When Russian foreign minister Sergei Lavrov arrives in Washington today for talks with Secretary of State Rex Tillerson—and an Oval Office meeting with President Donald Trump—the moment will hardly be ripe for diplomacy between Russia and the United States.
Washington is in an uproar over Trump’s firing of FBI Director James Comey amid his bureau’s probe into contacts between the Trump campaign and the Kremlin during the 2016 election. U.S. and Russian officials have been trading harsh words since Trump ordered a missile strike in Syria last month. The Kremlin recently declared that U.S.-Russia relations are at “their worst period since the end of the Cold War.”
But Lavrov’s visit to the White House—his first since 2013—is a sign that Trump and Russian President Vladimir Putin, who spoke by phone last week, are determined to forge better relations despite strong political headwinds.
“The symbolism does seem significant,” said Samuel Charap, a former State Department official now with the Rand Corporation. Lavrov was not welcome in President Barack Obama’s Washington after Russia’s March 2014 annexation of Crimea.
“At least on a diplomatic level there’s a degree of normalcy that the Obama administration was trying to deny Russia,” Charap added.
Lavrov is stopping in Washington on his way to Alaska, where he and Tillerson will participate in a multinational Arctic Council meeting. Russia’s TASS news service reported that the two men originally planned to meet one-on-one in Fairbanks but added the Washington sit-down at the last minute.
It’s unclear when the meeting with Trump was set, but it is customary for the president to receive a visiting Russian foreign minister. Tillerson met with Putin during his April 12 visit to the Kremlin.
Lavrov’s visit follows last week’s talk between Trump and Putin, during which the two leaders discussed a new Russian plan to de-escalate Syria’s civil war through regional cease-fires. The State Department has said that Tillerson and Lavrov would discuss both Syria and Ukraine.
Sources said they are also likely to discuss the prospects for the first meeting between Trump and Putin, which Russian media has suggested could happen around the July G20 summit in Hamburg, Germany—though the White House has been tight-lipped about the prospect.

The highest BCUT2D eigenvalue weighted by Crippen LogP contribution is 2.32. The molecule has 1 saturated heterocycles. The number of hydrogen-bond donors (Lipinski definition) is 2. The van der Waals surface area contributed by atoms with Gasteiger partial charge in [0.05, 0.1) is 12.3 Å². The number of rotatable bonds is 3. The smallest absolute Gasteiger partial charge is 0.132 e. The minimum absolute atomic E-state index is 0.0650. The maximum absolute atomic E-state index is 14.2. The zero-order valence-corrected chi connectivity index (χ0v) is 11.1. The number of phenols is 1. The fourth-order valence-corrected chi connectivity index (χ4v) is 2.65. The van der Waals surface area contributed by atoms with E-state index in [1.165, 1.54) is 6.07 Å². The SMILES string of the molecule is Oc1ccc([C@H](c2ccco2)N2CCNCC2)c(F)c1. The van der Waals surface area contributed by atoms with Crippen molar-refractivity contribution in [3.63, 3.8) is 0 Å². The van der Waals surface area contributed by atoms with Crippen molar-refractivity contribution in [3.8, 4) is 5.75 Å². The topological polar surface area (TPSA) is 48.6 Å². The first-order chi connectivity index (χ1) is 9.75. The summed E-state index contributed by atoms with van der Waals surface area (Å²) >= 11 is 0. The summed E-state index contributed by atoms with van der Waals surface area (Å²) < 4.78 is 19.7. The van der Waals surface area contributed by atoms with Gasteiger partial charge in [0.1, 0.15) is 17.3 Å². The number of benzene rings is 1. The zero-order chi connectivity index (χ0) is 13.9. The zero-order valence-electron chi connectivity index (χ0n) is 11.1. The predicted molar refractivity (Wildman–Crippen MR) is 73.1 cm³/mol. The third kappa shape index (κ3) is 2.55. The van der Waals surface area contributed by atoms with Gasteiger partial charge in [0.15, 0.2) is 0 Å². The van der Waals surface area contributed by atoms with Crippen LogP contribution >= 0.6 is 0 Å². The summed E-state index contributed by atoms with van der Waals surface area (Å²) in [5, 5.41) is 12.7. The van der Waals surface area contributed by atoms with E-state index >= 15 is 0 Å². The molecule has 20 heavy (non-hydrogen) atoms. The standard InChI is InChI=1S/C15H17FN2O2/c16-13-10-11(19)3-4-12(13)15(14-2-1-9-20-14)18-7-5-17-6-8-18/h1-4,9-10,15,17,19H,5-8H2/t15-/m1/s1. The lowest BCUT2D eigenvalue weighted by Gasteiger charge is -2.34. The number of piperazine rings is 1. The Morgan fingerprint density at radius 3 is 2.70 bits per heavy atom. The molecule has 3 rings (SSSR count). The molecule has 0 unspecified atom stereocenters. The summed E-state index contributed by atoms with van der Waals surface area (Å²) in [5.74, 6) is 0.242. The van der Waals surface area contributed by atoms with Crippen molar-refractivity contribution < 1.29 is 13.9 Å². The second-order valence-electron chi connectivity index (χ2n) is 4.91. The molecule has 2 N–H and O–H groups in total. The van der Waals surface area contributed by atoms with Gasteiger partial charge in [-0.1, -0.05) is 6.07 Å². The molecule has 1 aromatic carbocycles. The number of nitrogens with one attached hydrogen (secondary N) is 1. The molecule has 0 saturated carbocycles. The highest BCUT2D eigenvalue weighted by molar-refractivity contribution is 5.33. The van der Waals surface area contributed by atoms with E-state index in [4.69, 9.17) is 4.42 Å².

In an interview with a Russian television station last week, Lavrov said that because expectations would be high for a Trump-Putin meeting to “deliver specific results… it needs to be prepared thoroughly. We are working on that right now.”
Trump officials understand the awkwardness of meeting top Russian officials amid charges Trump associates colluded with the Kremlin during the 2016 campaign.
But former diplomats and Russia experts say there’s no ignoring a nuclear-armed power that plays an active—and often aggressive—role in world affairs.
“It’s the paradox of dealing with one of the world’s most important countries. You can’t not deal with them because of the cards that they hold,” said Matthew Rojansky, a Russia expert at the Wilson Center in Washington.
Tillerson himself said as much during remarks to State Department employees last week.
“The two greatest nuclear powers in the world cannot have this kind of relationship. We have to change it,” Tillerson said.
“If we can find space for something we feel we can begin to rebuild some level of trust, because today there is almost no trust between us. Can we build some level of trust?” Tillerson asked rhetorically.
What’s unclear is how much Trump may still hope to build diplomatic momentum towards the kind of partnership with Putin that he repeatedly promised during the campaign.
At the same time, Putin hopes that better relations with the U.S.—premised on a joint campaign against terrorism—can relieve western sanctions imposed on his country over Russian aggression in Ukraine and elevate Russia’s stature on the world stage.
But Trump will soon face new pressure to maintain a hard line on Russia. Later this month he travels to Europe for meetings with G7 and NATO officials who mostly take a hard line against Putin—especially in the wake of suspected Russian efforts to swing France’s May 7 presidential election.
The Kremlin has denied trying to interfere in the French or U.S. elections.
“I believe it’s important to engage Russia at high levels,” said Jon Finer, who served as State Department chief of staff under Secretary of State John Kerry. “And I would hope that among the important issues that get raised with Foreign Minister Lavrov are what should be deep concerns about Russia’s continued interference in our democratic processes, and those of other countries.”